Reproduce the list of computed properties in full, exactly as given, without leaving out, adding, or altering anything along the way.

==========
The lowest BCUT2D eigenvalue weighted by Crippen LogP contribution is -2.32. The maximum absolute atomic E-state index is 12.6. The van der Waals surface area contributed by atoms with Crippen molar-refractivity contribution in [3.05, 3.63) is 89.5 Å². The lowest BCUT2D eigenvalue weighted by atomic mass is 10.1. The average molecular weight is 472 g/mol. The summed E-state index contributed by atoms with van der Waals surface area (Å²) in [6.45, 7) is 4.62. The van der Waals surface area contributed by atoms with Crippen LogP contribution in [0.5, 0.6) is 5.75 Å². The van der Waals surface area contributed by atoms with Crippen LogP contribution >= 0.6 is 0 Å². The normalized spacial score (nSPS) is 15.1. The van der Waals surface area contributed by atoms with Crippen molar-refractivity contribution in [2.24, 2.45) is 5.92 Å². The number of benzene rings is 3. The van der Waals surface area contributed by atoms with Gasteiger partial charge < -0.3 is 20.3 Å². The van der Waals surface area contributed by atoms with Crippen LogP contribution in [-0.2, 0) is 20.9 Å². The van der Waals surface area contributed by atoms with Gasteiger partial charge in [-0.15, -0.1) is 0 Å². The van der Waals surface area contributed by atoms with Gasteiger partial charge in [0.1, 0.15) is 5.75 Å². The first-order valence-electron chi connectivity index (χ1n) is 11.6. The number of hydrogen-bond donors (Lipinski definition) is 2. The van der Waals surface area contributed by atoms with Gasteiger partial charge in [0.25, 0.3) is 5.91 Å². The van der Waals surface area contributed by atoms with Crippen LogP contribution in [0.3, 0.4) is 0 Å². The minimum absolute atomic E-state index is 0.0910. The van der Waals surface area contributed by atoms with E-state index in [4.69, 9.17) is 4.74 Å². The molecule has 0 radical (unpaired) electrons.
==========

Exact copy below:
The lowest BCUT2D eigenvalue weighted by Crippen LogP contribution is -2.32. The maximum absolute atomic E-state index is 12.6. The van der Waals surface area contributed by atoms with Crippen molar-refractivity contribution in [3.05, 3.63) is 89.5 Å². The lowest BCUT2D eigenvalue weighted by atomic mass is 10.1. The average molecular weight is 472 g/mol. The summed E-state index contributed by atoms with van der Waals surface area (Å²) in [6.45, 7) is 4.62. The van der Waals surface area contributed by atoms with Crippen LogP contribution in [0.5, 0.6) is 5.75 Å². The van der Waals surface area contributed by atoms with Crippen LogP contribution >= 0.6 is 0 Å². The normalized spacial score (nSPS) is 15.1. The van der Waals surface area contributed by atoms with Crippen molar-refractivity contribution in [2.24, 2.45) is 5.92 Å². The number of benzene rings is 3. The van der Waals surface area contributed by atoms with Gasteiger partial charge < -0.3 is 20.3 Å². The van der Waals surface area contributed by atoms with Crippen LogP contribution in [-0.2, 0) is 20.9 Å². The van der Waals surface area contributed by atoms with Gasteiger partial charge in [-0.15, -0.1) is 0 Å². The van der Waals surface area contributed by atoms with Gasteiger partial charge in [0.1, 0.15) is 5.75 Å². The first-order valence-electron chi connectivity index (χ1n) is 11.6. The number of hydrogen-bond donors (Lipinski definition) is 2. The van der Waals surface area contributed by atoms with Gasteiger partial charge in [0.25, 0.3) is 5.91 Å². The van der Waals surface area contributed by atoms with Crippen LogP contribution in [0.3, 0.4) is 0 Å². The minimum absolute atomic E-state index is 0.0910. The van der Waals surface area contributed by atoms with E-state index in [4.69, 9.17) is 4.74 Å². The molecule has 0 radical (unpaired) electrons.